Superficial Burns and Burn Depth



Superficial Burns SunburnSuperficial Burns (1st Degree Burns) are those which only effect the Epidermis. Sunburn is a typical example.

What does burn thickness mean? and what difference does it make?

Burn thickness is important because the different layers of the skin all have many different functions. Your skin protects and insulates you. It can grow new skin, regulate body temperature, grow hair, guard against infection and communicate with your brain about what your environment feels like. The supple flexibility of your skin allows you to move and breath.

How deep a burn penetrates through the layers of the skin determines which of these functions may be damaged and which of these functions may be lost forever. A close inspection of the texture, moisture, color and general appearance of a burn will give you important clues regarding what thickness or “degree” of burn the patient has suffered.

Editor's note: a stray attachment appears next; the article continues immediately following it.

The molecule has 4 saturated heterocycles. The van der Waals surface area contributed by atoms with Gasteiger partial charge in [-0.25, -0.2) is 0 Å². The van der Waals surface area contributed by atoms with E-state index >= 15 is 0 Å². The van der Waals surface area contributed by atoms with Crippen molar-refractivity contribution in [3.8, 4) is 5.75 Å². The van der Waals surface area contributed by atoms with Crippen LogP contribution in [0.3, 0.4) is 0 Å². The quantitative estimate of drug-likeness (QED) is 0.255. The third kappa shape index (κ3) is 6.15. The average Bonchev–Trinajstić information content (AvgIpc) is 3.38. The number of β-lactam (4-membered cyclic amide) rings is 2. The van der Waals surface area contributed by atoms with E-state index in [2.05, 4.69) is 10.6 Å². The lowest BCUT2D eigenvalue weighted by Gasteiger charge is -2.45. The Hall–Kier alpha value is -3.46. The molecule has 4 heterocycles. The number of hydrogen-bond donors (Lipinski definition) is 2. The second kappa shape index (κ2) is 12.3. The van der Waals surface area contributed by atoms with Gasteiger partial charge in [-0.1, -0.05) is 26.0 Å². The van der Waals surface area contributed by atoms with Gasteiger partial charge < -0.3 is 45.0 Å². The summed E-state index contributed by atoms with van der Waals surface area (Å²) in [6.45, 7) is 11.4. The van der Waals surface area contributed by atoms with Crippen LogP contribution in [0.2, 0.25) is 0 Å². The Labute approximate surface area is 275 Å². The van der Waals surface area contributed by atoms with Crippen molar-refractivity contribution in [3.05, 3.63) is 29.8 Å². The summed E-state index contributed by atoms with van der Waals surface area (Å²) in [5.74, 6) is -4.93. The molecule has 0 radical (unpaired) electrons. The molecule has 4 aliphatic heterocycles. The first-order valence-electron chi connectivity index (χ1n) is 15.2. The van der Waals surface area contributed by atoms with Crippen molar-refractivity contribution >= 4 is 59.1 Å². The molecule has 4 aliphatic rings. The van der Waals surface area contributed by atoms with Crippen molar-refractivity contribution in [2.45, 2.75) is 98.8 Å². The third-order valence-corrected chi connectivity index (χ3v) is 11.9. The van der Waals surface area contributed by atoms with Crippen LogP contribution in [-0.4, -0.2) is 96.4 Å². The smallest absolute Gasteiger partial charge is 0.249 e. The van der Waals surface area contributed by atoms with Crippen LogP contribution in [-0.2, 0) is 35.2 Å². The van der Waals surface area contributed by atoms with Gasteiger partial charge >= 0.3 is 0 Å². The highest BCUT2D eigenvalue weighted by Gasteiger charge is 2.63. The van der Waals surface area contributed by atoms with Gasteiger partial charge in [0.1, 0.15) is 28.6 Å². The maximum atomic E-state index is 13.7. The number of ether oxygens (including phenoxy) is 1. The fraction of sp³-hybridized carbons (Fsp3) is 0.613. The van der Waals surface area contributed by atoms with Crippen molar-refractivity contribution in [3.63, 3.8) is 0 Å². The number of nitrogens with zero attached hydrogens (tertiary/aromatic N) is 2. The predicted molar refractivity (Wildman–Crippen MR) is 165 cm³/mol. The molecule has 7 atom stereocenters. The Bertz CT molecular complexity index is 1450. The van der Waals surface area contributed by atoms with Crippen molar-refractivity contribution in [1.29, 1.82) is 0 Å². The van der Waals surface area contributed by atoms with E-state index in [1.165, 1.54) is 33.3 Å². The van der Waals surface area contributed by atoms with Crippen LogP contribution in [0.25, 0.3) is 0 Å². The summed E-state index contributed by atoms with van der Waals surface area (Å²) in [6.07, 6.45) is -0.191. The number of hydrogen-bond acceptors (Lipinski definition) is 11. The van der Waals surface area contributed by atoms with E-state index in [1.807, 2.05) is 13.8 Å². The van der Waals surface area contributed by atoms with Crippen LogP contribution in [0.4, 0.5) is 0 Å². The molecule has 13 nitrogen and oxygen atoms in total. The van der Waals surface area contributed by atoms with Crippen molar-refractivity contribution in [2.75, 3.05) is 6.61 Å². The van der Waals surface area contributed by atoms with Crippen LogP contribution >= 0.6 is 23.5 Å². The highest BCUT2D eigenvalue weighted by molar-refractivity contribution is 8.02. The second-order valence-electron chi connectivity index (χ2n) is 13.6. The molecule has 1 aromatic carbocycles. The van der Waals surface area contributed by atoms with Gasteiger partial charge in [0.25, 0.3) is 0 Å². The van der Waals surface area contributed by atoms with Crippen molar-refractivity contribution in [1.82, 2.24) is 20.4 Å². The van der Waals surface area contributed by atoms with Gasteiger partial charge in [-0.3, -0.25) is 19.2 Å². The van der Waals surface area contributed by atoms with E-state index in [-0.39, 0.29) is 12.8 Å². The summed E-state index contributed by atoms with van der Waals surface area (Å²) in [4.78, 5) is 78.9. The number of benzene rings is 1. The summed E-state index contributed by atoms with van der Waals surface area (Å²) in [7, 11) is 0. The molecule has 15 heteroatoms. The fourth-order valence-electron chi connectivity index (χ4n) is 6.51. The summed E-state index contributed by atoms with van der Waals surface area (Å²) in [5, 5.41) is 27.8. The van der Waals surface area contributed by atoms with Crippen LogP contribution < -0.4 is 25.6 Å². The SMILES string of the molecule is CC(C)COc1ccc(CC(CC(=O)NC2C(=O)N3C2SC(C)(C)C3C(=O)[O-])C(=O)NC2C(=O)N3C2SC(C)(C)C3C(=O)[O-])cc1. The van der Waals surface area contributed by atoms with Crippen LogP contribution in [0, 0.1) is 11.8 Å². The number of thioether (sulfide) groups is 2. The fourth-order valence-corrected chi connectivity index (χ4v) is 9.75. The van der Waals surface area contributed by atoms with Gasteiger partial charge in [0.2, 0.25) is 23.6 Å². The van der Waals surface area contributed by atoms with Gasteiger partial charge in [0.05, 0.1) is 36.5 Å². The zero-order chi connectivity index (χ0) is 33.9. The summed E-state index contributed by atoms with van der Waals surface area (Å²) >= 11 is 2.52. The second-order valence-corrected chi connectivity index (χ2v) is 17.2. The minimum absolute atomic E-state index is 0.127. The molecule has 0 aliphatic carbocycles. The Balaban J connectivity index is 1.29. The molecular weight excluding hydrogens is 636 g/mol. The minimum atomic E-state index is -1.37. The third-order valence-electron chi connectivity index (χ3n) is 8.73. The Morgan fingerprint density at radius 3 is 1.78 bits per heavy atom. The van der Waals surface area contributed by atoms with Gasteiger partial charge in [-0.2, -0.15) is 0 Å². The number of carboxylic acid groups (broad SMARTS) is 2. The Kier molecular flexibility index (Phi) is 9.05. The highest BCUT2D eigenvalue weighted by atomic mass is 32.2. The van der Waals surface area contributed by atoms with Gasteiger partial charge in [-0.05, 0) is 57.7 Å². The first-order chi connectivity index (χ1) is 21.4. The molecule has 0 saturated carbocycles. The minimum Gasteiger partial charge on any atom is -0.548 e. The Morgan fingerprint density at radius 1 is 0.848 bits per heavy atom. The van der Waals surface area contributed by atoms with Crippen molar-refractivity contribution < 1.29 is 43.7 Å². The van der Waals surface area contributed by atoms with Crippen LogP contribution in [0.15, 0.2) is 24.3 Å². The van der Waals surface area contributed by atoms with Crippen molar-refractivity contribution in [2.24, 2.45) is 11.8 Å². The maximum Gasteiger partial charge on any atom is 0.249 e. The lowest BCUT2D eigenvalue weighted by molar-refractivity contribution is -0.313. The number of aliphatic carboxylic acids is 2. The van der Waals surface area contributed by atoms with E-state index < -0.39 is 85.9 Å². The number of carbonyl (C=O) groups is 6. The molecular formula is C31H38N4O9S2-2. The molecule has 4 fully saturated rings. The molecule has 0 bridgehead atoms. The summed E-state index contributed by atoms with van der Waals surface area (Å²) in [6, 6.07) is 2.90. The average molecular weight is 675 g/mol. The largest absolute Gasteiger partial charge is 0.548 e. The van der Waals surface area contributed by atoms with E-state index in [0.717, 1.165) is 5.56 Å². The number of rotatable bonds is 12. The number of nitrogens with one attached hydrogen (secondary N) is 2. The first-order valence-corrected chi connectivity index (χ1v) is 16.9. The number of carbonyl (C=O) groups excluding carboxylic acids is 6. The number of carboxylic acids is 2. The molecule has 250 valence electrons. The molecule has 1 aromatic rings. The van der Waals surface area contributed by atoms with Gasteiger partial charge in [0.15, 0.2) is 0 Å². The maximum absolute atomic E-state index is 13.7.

1st degree burns

• These burns involve only the uppermost layer of the skin, also known as the epidermis. The epidermis is a thin layer of cells that coat the outer surface of the body. This thin coating of cells is what we traditionally think of when we reference the skin.

• The epidermis functions primarily as a protective layer. It protects us from infection and UV rays.

• Burns of the epidermis are red and painful. They do not tend to blister. Blisters are the first sign of damage to the dermal layer below the epidermis. Contact burns that redden and hurt but do not blister are also classified as 1st Degree Burns.

After the initial cooling, a Burn Cream or Aloe Vera can be applied to keep the air currents from causing pain.


1st Degree Burn






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